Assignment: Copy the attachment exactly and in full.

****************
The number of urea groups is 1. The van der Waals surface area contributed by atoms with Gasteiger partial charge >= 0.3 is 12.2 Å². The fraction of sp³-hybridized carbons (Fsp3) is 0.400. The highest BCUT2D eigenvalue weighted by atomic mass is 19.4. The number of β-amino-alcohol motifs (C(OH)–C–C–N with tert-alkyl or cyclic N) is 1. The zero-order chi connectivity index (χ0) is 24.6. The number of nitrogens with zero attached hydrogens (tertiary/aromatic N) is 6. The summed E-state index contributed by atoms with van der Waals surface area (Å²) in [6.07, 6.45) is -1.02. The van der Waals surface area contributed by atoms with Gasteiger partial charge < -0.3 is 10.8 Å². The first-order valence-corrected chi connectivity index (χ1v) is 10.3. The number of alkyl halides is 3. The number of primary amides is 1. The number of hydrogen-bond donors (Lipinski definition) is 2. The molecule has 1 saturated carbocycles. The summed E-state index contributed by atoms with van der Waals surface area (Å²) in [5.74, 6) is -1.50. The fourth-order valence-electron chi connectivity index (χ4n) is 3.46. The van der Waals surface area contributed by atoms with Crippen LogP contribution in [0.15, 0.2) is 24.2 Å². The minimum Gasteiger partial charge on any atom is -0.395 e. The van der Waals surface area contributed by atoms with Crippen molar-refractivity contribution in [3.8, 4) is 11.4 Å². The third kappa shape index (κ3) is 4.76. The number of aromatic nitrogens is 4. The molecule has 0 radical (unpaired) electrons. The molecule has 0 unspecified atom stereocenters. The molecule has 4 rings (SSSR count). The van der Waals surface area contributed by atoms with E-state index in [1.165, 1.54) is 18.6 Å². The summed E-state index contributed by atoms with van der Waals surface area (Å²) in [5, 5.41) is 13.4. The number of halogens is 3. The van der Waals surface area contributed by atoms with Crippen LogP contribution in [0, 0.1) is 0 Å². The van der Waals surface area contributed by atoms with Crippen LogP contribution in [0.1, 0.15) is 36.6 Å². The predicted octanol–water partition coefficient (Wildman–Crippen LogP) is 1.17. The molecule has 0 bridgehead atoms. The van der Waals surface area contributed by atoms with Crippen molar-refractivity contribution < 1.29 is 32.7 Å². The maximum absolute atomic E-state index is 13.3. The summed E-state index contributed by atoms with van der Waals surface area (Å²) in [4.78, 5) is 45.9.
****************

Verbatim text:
The number of urea groups is 1. The van der Waals surface area contributed by atoms with Gasteiger partial charge >= 0.3 is 12.2 Å². The fraction of sp³-hybridized carbons (Fsp3) is 0.400. The highest BCUT2D eigenvalue weighted by atomic mass is 19.4. The number of β-amino-alcohol motifs (C(OH)–C–C–N with tert-alkyl or cyclic N) is 1. The zero-order chi connectivity index (χ0) is 24.6. The number of nitrogens with zero attached hydrogens (tertiary/aromatic N) is 6. The summed E-state index contributed by atoms with van der Waals surface area (Å²) in [6.07, 6.45) is -1.02. The van der Waals surface area contributed by atoms with Gasteiger partial charge < -0.3 is 10.8 Å². The first-order valence-corrected chi connectivity index (χ1v) is 10.3. The number of alkyl halides is 3. The number of primary amides is 1. The number of hydrogen-bond donors (Lipinski definition) is 2. The molecule has 1 saturated carbocycles. The summed E-state index contributed by atoms with van der Waals surface area (Å²) in [5.74, 6) is -1.50. The fourth-order valence-electron chi connectivity index (χ4n) is 3.46. The van der Waals surface area contributed by atoms with Crippen LogP contribution in [0.15, 0.2) is 24.2 Å². The minimum Gasteiger partial charge on any atom is -0.395 e. The van der Waals surface area contributed by atoms with Crippen molar-refractivity contribution in [3.8, 4) is 11.4 Å². The third kappa shape index (κ3) is 4.76. The number of aromatic nitrogens is 4. The molecule has 0 radical (unpaired) electrons. The molecule has 0 unspecified atom stereocenters. The molecule has 4 rings (SSSR count). The van der Waals surface area contributed by atoms with E-state index in [1.165, 1.54) is 18.6 Å². The summed E-state index contributed by atoms with van der Waals surface area (Å²) in [5, 5.41) is 13.4. The number of halogens is 3. The van der Waals surface area contributed by atoms with Crippen LogP contribution in [0, 0.1) is 0 Å². The van der Waals surface area contributed by atoms with Crippen LogP contribution in [0.1, 0.15) is 36.6 Å². The predicted octanol–water partition coefficient (Wildman–Crippen LogP) is 1.17. The molecule has 0 bridgehead atoms. The van der Waals surface area contributed by atoms with Crippen molar-refractivity contribution < 1.29 is 32.7 Å². The maximum absolute atomic E-state index is 13.3. The summed E-state index contributed by atoms with van der Waals surface area (Å²) in [4.78, 5) is 45.9.